“Multiplicity of the Self”: Kerry Clare, Mitzi Bytes

The problem with the multiplicity of the self — an idea that appealed to minds as wide-ranging as Virginia Woolf’s and Lolo’s, not to mention Cher’s — was that you never knew which part of you anybody was talking about. The problem with the multiplicity of the self was that there could be enough of you to get spread all over town.

I knew I wanted to read Mitzi Bytes as soon as I saw that it was being pitched as “a grown-up Harriet the Spy for the digital age.” Harriet the Spy was one of my favorite books as a child — though I discovered today that, to my dismay, I apparently no longer have my well-worn copy. I loved the premise of Mitzi Bytes: a pseudonymous blogger who gets “outed,” just as Harriet does, and then must disentangle herself from the consequences. And I knew I could trust Kerry Clare to tell a good story, one with wit and tenderness, but also with some bite, because these qualities are all on display at her excellent blog Pickle Me This, as well as in her conversations on Twitter, where we are what Sarah Lundy, the protagonist of Mitzi Bytes, might call “virtual friends.”

Mitzi Bytes did not disappoint: I enjoyed it from start to finish. Even better, I was interested in it, particularly in the questions it raises about voice, identity, and perception, and about how (or whether) we really know ourselves or each other. [Warning: though I’m not going to walk through the many entertaining twists of the plot, I’m also not going to avoid spoilers.] When the novel begins, Sarah believes that her identity is divided between the person she is “IRL” and the persona she inhabits on her blog:

Was Sarah Lundy Mitzi Bytes? She said she owned her words, but did she really? Once upon a time, Sarah had aspired to be Mitzi. She’d needed a life, so she’d invented one, and for a while, the two led the very same existence, one whose adventures she’d turned into stories because the stories were all that she had. But somewhere along the line, her two selves had diverged.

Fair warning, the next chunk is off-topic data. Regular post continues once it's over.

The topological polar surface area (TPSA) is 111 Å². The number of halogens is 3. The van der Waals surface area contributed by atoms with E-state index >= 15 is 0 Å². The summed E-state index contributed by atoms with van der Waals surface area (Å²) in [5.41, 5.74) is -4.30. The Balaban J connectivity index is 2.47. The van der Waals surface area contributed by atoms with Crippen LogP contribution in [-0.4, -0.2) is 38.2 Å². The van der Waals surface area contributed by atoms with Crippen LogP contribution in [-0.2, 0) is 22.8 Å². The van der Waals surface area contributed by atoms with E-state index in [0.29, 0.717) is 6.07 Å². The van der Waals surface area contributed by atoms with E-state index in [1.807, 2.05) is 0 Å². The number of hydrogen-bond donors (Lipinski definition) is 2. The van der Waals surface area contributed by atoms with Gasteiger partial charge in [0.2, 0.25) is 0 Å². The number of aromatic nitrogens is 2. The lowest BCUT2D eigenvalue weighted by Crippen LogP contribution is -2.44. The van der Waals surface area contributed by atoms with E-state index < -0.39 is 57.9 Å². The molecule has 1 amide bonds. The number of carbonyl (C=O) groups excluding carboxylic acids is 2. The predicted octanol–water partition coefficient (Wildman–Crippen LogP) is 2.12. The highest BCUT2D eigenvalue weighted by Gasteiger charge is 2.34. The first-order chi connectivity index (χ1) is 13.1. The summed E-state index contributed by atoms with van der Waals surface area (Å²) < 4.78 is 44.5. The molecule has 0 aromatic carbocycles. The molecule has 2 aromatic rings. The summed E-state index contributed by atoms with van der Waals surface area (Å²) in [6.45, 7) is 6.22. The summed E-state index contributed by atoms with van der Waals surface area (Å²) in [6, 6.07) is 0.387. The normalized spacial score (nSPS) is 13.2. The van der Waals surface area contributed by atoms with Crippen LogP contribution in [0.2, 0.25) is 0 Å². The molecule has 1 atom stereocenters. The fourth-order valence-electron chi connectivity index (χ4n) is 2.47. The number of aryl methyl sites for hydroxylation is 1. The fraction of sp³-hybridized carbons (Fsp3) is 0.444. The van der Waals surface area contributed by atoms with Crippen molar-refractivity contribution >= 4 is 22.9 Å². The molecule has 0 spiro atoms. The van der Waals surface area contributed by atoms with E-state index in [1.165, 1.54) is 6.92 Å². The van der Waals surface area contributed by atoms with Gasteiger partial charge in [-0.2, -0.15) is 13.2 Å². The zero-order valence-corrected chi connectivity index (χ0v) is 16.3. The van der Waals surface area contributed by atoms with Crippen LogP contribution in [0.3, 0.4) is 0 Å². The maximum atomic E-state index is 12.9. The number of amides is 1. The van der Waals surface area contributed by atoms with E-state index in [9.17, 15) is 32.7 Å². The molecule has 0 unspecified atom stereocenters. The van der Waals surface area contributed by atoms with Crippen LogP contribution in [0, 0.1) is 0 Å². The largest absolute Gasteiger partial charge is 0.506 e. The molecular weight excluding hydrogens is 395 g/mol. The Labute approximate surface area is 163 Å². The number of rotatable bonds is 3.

Sarah feels safe in her online anonymity because she assumes nobody she knows would recognize her in herself. But when her secret life is exposed, this comforting belief proves naive. Though some of the people in Sarah’s life have indeed been ‘Mitzi Bytes’ readers without identifying her, it turns out, for instance, that no pseudonym could hide her from her mother, and though her husband had no idea ‘Mitzi Bytes’ existed, Mitzi herself is perfectly familiar to him:

She said, “Do you hate me now?”

He said, “Because you’ve just revealed that you have a vicious streak, no compunction, are socially clumsy, and talk far too much about everybody else’s business?”

She said, “I guess so.” She got out from under his arm and moved away so she could see his face. . . .

“I didn’t know about the blog,” he said, “But I know you.”

And really, how could Sarah have so blithely imagined that her own voice would not speak for her, at least to those who knew what to listen for? What is a blog, after all, if not a kind of dramatic monologue in which, as always, character relentlessly reveals itself? “It was a world I recognized,” says one of Sarah’s friends after the story breaks and she reads the blog for the first time; “It was so totally you.”

Mitzi Bytes also highlights the impossibility of telling the story, rather than a story. Sarah believes that when writing as Mitzi she has only ever been honest, but as she hears from the people who became, unsuspectingly, her subjects, she is forced to acknowledge that being honest doesn’t preclude being partial. “I only ever said what I meant,” she writes in a belated apology, but the stories she told “only ever stood for a single side, a tiny sliver of a single side of that many-sided thing: The Entire Story. Life itself.” Her pseudonym freed her to describe “life the way I see it,” but it also shielded her from the obligation to consider how other people saw it, to weigh her own first-person narration against competing points of view. It is a narrative failure, in other words, with moral consequences, which the structure of Mitzi Bytes itself highlights as it alternates between Sarah’s plot (in 3rd person) and cleverly apposite samples from the ‘Mitzi Bytes’ archives. The blog posts are brisker and funnier than the ‘novel’ portions, but especially as we get to know the characters Mitzi blogs about, their skewering wit becomes increasingly uncomfortable, and it’s hard not to agree that Sarah’s angry friends have a point when they rail against her betrayal of their trust.

There’s a lot else that I appreciated about Mitzi Bytes, including its many deft literary allusions, from Harriet the Spy (the dumbwaiter!) to Unless (which I flatter myself I would have noticed even without a heads-up). I was also moved by its honest portrayal of Sarah’s struggle to retain her own sense of self after becoming a wife and mother. (For more about this topic, see the essay collection Kerry edited, The M Word.)